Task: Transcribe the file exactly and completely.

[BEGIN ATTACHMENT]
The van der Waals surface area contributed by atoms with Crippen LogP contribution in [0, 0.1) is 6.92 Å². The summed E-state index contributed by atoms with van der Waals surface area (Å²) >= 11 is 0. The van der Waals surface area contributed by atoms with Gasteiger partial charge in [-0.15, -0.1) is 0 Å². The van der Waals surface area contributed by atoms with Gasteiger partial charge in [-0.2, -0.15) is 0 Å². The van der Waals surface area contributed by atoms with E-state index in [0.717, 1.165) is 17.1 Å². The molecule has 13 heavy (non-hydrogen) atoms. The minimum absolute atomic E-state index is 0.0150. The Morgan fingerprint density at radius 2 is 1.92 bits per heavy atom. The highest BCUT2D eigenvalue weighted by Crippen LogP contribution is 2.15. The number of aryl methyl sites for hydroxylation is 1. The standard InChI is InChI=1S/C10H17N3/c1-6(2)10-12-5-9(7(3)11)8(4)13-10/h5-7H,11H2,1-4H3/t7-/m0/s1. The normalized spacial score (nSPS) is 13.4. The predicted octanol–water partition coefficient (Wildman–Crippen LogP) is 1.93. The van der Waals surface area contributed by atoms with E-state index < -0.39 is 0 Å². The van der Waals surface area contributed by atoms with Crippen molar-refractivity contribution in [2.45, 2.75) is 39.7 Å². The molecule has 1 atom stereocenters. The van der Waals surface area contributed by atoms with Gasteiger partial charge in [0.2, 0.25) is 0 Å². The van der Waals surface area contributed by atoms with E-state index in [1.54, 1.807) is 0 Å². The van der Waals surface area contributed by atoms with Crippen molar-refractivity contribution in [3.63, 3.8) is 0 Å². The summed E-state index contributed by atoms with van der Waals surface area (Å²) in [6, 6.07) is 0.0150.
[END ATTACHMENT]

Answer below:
The van der Waals surface area contributed by atoms with Crippen LogP contribution in [0, 0.1) is 6.92 Å². The summed E-state index contributed by atoms with van der Waals surface area (Å²) >= 11 is 0. The van der Waals surface area contributed by atoms with Gasteiger partial charge in [-0.15, -0.1) is 0 Å². The van der Waals surface area contributed by atoms with Gasteiger partial charge in [-0.2, -0.15) is 0 Å². The van der Waals surface area contributed by atoms with E-state index in [0.717, 1.165) is 17.1 Å². The molecule has 13 heavy (non-hydrogen) atoms. The minimum absolute atomic E-state index is 0.0150. The Morgan fingerprint density at radius 2 is 1.92 bits per heavy atom. The highest BCUT2D eigenvalue weighted by Crippen LogP contribution is 2.15. The number of aryl methyl sites for hydroxylation is 1. The standard InChI is InChI=1S/C10H17N3/c1-6(2)10-12-5-9(7(3)11)8(4)13-10/h5-7H,11H2,1-4H3/t7-/m0/s1. The normalized spacial score (nSPS) is 13.4. The predicted octanol–water partition coefficient (Wildman–Crippen LogP) is 1.93. The van der Waals surface area contributed by atoms with E-state index < -0.39 is 0 Å². The van der Waals surface area contributed by atoms with Crippen molar-refractivity contribution in [2.45, 2.75) is 39.7 Å². The molecule has 1 atom stereocenters. The van der Waals surface area contributed by atoms with Gasteiger partial charge in [0.2, 0.25) is 0 Å². The van der Waals surface area contributed by atoms with E-state index in [1.54, 1.807) is 0 Å². The van der Waals surface area contributed by atoms with Crippen molar-refractivity contribution in [3.63, 3.8) is 0 Å². The summed E-state index contributed by atoms with van der Waals surface area (Å²) in [6, 6.07) is 0.0150.